Bay Area Technology Law Group Explains Recent Changes to Signature Requirements under US Patent Law

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One of the provisions of the new patent law reform bill (HR1249) that has recently taken effect is a change to the requirement that the original inventor sign the patent application. Bay Area Technology Law Group explains how this will affect patent litigation.

Bay Area Tech Law explains recently enacted changes to US patent law.

This amendment to the US patent laws could greatly streamline patent filing, particularly on behalf of companies that experience significant employee turnover

The America Invents Act (AIA), recently signed into law, made a number of updates to US patent law. The expert patent attorneys of Bay Area Technology Law Group point to one important change to patent law that took immediate effect: the longstanding policy that the original inventor must sign the patent application has been changed to allow an assignee with sufficient proprietary interest the right to file a patent application without the inventor’s signature[35 U.S.C. §118]. This change brings US patent law more in line with patent laws in most other nations.

“From the inception of US patent laws, is has been a fundamental tenet that only the true and original inventor can file an application by signing an oath attesting to inventorship,” explains Malcolm Wittenberg, an intellectual property attorney at Bay Area Technology Law group. He explains that 35 U.S.C. §115 calls for the oath being made by the applicant asserting that he believes himself to be the original and first inventor of the subject being claimed.

The previously existing US patent law did provide for the filing of a patent application without the inventor’s signature, but only in a few instances: in the event of death or incapacity [35 U.S.C. §117], when an inventor refuses to execute an application, or when the inventor cannot be found or reached after diligent effort [35 U.S.C. §118]. Despite these exceptions, Wittenberg points out, the procedure to file an application without the signature of the inventor has been a difficult and time-consuming process.

As noted in 37 C.F.R §1.47, if an inventor refuses to join in an application for patent or cannot be found or reached, the entity filing the application must prove that a diligent effort was made to procure the appropriate signature, a petition must be filed including proof of the pertinent facts, the payment of the fee and an indication of the last known address of the non-signing inventor. The petition must also include a showing that the filing of the application without the inventor’s signature is necessary to preserve the rights of the parties or prevent irreparable damage. Once such a petition is made, the US Patent and Trademark Office will send a notice of the filing of the application to all inventors who have not joined in the application at the addresses provided in the petition and will publish notices of the filing of the application in the journal of the USPTO, the Official Gazette.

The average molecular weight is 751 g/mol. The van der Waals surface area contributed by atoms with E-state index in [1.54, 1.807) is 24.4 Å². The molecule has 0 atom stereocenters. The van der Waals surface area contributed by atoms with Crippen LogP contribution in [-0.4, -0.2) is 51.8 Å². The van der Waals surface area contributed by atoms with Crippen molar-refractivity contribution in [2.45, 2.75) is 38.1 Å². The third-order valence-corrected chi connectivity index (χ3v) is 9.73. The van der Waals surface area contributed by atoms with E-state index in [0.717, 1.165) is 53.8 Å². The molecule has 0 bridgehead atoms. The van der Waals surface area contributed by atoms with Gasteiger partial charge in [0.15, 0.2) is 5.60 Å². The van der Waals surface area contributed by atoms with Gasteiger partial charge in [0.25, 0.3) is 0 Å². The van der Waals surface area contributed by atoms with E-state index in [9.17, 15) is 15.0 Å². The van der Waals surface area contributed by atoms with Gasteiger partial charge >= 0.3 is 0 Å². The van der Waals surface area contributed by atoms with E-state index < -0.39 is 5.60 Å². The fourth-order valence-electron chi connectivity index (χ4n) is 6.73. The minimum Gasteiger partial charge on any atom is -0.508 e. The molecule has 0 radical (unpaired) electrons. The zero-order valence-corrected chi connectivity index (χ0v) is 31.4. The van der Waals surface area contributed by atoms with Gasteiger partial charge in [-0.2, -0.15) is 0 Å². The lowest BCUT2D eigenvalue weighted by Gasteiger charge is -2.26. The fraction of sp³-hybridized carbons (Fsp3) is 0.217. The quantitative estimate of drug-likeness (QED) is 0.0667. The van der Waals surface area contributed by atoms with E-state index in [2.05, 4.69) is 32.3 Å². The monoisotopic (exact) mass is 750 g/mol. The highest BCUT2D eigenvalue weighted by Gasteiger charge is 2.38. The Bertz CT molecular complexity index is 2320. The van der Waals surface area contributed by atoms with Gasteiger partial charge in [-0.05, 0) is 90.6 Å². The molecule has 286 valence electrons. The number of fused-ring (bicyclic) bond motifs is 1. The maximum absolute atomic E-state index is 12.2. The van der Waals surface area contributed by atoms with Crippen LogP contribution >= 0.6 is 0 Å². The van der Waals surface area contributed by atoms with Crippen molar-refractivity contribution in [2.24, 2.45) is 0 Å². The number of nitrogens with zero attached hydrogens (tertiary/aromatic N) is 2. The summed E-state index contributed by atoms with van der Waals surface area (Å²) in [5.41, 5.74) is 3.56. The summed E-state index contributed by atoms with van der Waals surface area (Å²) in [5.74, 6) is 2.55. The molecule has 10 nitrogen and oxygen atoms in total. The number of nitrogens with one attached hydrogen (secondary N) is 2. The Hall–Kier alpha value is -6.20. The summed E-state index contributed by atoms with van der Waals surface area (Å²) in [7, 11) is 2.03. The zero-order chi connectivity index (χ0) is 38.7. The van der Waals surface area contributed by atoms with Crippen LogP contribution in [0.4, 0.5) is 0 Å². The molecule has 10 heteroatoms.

In order to streamline this difficult process, the new amendment to 35 U.S.C. §118 includes the provision that “a person who otherwise shows sufficient proprietary interest in the matter may make an application for patent on behalf of and as agent for the inventor on proof of the pertinent facts and a showing that such action is appropriate to preserve the rights of the parties.” This provision virtually eliminates the need to participate in the cumbersome process of tracking down the inventor, and is similar to patent law in most foreign countries.

“This amendment to the US patent laws could greatly streamline patent filing, particularly on behalf of companies that experience significant employee turnover,” notes Wittenberg. “Although it would be important for such companies to establish employment agreements with their inventor-employees committing them to assign rights to inventions created on behalf of their employers, no longer will such companies be require to track down former employees in order to comply with the need to procure their signatures as a condition to the filing of applications at the USPTO.”

For more information about changes to the inventor signature requirement under the new patent law, or for information about any of Bay Area Technology Law Group’s products or services, call (415) 868-4682 or visit

About Bay Area Technology Law Group
Bay Area Technology Law Group is a law firm focusing exclusively on the practice of intellectual property law.

The firm's intellectual property, patent and trademark attorneys, Malcolm B. Wittenberg, Bill Wigert and Nathan Koenig have, between them, almost 100 years of experience in this area of the law. The firm is capable of working in virtually any field of technology and with offices in San Francisco and Sonoma County, is dedicated to servicing the intellectual property needs of the San Francisco Bay Area.


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Malcolm Wittenberg
Bay Area Technology Law Group
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